As cities rise in power, their mayors become ever more important in world politics. In countries where one city completely dominates the national economy, to be mayor of the capital is just one step below being head of state—and more figures make this leap than is commonly appreciated. From Willy Brandt to Jacques Chirac to Mahmoud Ahmadinejad, mayors have gone on to make their imprint on the world stage. In America, New York’s former mayor Rudy Giuliani made it to the final cut among Republican presidential candidates, and Michael Bloomberg is rumored to be considering a similar run once his unprecedented third term as Giuliani’s successor expires. In Brazil, José Serra, the governor of the São Paulo municipal region, lost the 2010 presidential election in a runoff vote. Serra rose to prominence in the early 1980s as the planning and economy minister of the state of São Paulo, and made his urban credentials the pillar of his candidacy.

It is too easy to claim, as many city critics do, that the present state of disrepair and pollution caused by many cities means suburbs will be the winner in the never-ending race to create suitable habitats for the world’s billions. In fact, it is urban centers—without which suburbs would have nothing to be “sub” to—where our leading experiments are taking place in zero-emissions public transport and buildings, and where the co-location of resources and ideas creates countless important and positive spillover effects. Perhaps most importantly, cities are a major population control mechanism: families living in cities have far fewer children. The enterprising research surrounding urban best practices is also a source of hope for the future of cities. Organizations like the New Cities Foundation, headquartered in Geneva, connect cities by way of convening and sharing knowledge related to sustainability, wealth creation, infrastructure finance, sanitation, smart grids, and healthcare. As this process advances and deepens, cities themselves become nodes in our global brain.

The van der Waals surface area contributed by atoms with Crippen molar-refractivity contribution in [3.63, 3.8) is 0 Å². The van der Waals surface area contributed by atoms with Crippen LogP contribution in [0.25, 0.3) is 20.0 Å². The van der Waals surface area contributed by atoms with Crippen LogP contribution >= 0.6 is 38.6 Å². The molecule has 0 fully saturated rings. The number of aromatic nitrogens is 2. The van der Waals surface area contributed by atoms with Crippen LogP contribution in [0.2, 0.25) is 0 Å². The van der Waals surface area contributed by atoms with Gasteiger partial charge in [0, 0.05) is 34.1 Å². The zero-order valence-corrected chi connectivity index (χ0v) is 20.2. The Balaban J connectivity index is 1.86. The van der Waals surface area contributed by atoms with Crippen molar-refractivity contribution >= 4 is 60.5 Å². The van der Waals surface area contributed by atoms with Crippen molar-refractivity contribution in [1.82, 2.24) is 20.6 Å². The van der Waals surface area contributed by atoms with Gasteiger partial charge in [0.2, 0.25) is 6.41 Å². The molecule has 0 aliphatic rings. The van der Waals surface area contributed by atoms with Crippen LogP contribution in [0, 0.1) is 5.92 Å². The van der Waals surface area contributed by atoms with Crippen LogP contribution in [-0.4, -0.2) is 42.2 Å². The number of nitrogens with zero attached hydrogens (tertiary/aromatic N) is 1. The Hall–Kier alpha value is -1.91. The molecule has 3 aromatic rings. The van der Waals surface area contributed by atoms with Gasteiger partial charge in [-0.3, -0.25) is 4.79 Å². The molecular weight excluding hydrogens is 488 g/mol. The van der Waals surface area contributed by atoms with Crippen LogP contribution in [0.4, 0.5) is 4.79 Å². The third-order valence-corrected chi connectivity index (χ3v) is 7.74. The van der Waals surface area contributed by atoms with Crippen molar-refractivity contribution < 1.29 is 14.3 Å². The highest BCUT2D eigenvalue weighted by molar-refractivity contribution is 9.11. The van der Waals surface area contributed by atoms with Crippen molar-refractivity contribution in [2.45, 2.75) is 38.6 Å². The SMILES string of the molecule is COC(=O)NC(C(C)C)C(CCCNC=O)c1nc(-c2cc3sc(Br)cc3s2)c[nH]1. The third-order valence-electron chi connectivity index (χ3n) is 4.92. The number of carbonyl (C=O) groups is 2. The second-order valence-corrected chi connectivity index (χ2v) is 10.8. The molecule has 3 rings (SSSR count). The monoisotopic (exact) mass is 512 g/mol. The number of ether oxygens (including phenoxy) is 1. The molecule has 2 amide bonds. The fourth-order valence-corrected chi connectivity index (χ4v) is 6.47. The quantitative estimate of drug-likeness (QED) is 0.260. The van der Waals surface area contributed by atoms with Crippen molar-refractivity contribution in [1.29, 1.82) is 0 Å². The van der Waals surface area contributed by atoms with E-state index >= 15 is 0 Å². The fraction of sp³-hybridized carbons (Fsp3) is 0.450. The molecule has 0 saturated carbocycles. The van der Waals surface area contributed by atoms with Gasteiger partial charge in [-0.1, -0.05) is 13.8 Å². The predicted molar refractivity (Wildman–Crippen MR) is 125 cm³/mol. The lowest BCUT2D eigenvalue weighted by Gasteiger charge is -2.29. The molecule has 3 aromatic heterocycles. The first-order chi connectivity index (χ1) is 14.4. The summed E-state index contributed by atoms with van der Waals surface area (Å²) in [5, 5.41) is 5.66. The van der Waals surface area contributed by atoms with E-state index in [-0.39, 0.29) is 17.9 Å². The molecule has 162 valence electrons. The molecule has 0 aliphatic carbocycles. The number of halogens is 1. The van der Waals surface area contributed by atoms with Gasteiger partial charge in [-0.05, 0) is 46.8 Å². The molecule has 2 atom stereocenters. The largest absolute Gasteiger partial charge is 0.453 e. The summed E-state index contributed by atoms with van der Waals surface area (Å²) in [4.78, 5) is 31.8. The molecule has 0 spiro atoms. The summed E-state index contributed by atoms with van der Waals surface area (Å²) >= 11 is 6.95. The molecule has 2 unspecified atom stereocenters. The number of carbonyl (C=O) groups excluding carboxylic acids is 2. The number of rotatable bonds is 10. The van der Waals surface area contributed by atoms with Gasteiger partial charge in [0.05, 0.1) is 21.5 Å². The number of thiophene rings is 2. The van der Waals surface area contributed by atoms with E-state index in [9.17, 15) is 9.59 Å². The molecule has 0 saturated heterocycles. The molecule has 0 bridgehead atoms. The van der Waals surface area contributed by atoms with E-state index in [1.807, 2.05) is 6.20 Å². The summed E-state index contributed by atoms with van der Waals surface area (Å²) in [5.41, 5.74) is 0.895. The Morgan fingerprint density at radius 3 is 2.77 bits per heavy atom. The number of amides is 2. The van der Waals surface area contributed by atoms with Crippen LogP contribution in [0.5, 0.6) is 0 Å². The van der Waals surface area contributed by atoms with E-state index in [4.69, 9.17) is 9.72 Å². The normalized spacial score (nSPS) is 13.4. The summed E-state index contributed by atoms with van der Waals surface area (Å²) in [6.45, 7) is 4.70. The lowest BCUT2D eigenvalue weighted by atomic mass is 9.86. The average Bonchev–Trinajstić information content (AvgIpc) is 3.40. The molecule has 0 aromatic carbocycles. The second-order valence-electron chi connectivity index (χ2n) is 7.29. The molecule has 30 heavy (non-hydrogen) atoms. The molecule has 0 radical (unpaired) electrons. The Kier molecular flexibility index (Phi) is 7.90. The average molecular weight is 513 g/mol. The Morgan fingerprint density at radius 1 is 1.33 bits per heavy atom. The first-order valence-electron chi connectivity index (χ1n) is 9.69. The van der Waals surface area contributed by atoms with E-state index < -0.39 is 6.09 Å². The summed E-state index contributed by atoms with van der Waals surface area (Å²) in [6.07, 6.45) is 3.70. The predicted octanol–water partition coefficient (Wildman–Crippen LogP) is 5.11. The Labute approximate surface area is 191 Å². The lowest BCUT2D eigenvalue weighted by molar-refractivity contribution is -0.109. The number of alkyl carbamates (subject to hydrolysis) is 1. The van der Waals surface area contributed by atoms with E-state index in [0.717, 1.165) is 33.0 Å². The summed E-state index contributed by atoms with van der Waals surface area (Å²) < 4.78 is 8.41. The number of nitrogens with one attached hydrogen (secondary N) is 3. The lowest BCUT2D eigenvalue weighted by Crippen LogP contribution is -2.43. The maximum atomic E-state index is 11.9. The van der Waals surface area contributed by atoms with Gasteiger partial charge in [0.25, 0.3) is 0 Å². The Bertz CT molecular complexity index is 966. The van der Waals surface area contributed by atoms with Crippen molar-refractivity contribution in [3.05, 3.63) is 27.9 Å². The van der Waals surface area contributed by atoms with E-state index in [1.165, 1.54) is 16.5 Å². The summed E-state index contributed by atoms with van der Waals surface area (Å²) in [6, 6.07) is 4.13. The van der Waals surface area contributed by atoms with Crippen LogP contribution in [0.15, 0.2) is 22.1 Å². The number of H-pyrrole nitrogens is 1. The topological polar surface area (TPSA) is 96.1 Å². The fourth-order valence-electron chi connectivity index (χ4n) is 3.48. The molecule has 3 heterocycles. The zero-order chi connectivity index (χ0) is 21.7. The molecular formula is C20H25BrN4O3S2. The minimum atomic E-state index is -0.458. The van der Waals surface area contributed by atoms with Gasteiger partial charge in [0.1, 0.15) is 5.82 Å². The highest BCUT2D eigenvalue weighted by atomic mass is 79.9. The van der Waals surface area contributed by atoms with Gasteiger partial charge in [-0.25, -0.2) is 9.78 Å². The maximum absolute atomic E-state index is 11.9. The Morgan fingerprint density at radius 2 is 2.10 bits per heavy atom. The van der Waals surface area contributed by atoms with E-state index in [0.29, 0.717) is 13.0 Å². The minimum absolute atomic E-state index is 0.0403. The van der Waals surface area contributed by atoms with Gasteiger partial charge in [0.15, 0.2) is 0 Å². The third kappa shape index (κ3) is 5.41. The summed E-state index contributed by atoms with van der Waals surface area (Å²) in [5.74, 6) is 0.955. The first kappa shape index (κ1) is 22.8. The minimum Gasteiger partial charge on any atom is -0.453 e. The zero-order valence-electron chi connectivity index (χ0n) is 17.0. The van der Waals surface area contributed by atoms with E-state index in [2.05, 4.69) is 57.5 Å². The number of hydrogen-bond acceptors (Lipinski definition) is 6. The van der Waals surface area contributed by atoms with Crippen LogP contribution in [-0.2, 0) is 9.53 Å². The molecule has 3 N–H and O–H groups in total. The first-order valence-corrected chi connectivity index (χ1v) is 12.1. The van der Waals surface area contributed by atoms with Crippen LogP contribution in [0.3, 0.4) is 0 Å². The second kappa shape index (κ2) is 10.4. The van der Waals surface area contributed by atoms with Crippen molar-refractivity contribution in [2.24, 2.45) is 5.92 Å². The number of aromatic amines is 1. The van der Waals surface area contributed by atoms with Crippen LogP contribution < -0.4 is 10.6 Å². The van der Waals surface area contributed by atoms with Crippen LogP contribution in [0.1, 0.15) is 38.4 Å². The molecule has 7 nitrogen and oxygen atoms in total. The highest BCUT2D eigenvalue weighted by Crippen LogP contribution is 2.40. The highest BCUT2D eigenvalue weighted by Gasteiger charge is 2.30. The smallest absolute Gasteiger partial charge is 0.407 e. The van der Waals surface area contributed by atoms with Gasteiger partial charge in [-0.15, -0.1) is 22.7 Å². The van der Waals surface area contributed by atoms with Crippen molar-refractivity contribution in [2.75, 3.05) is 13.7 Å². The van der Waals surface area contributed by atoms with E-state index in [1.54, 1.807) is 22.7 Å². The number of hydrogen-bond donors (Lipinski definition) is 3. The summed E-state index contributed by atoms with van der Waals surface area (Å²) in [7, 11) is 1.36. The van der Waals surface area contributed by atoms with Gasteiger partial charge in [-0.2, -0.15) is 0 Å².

While most visions of the future imagine mega-corporations to be the entities that transcend nations and challenge them for supremacy, it may be these mega-regions or mega-cities that will be the true powerhouses of the world. In fact, we may even see something of a three-way struggle between all of these globalizing behemoths, as many nation-states also begin to band together to form more powerful blocs.

One things is for certain: the future will be an interesting experiment in testing humanity’s organizational and technological prowess, especially in the midst of worsening environmental conditions and strained national resources, which such mega-regions will no doubt need to overcome. What are your thoughts?

Hat tip to my friend Will for sharing this article with me.

Tunisia: A Beacon of Hope in the Arab World?

Yesterday, the North African nation of Tunisia, which overthrew its autocratic ruler in 2011 and served as a catalyst for the Arab Spring, passed one of the most progressive constitutions in the world, with only 12 out of its 216 legislators voting against.

The new constitution explicitly guarantees women’s rights and gender equality; mandates environmental protection and water conservation (only the third country in the world to do so); declares healthcare a human right; reaffirms the democratic, secular, and civil nature of its government; officially respects freedom of religion; establishes a right to due process and protection from torture; and promotes workers’ rights. Needless to say, they were keen on celebrating:

Credit: Aimen Zine / AP.

Furthermore, the government has agreed to step down in favor of a technocratic caretaker administration that will be in place until proper elections can be held later this year. I can only hope that after two years of instability and tenuous peace, this historic achievement will amount to long-term change for both the country and the wider region.

Show your support for these brave reformers here, and let’s wish them well.

The Best International Relations Books of 2013

As some of you may recall, I hold a B.A. in International Relations and Political Science, and remain very passionate about both subjects. That’s why I’m happy to share information on the best academic and nonfiction books published in 2013, courtesy of Foreign Affairs, one of the leading journals on the subject. 

An esteemed coterie of ten scholars were asked to pick their top three tomes for a variety of IR subjects, including law and politics, economics and the environment, military and science, and Africa, to name a few. Browse through the list and see if anything piques your interest. Sadly, I’ve only read or owned a handful of what’s listed, so I look forward to expanding my collection and seeing if these merit their selection. 

If you’re familiar with any of the books listed, please feel free to share your thoughts. Happy reading fellow IR nerds!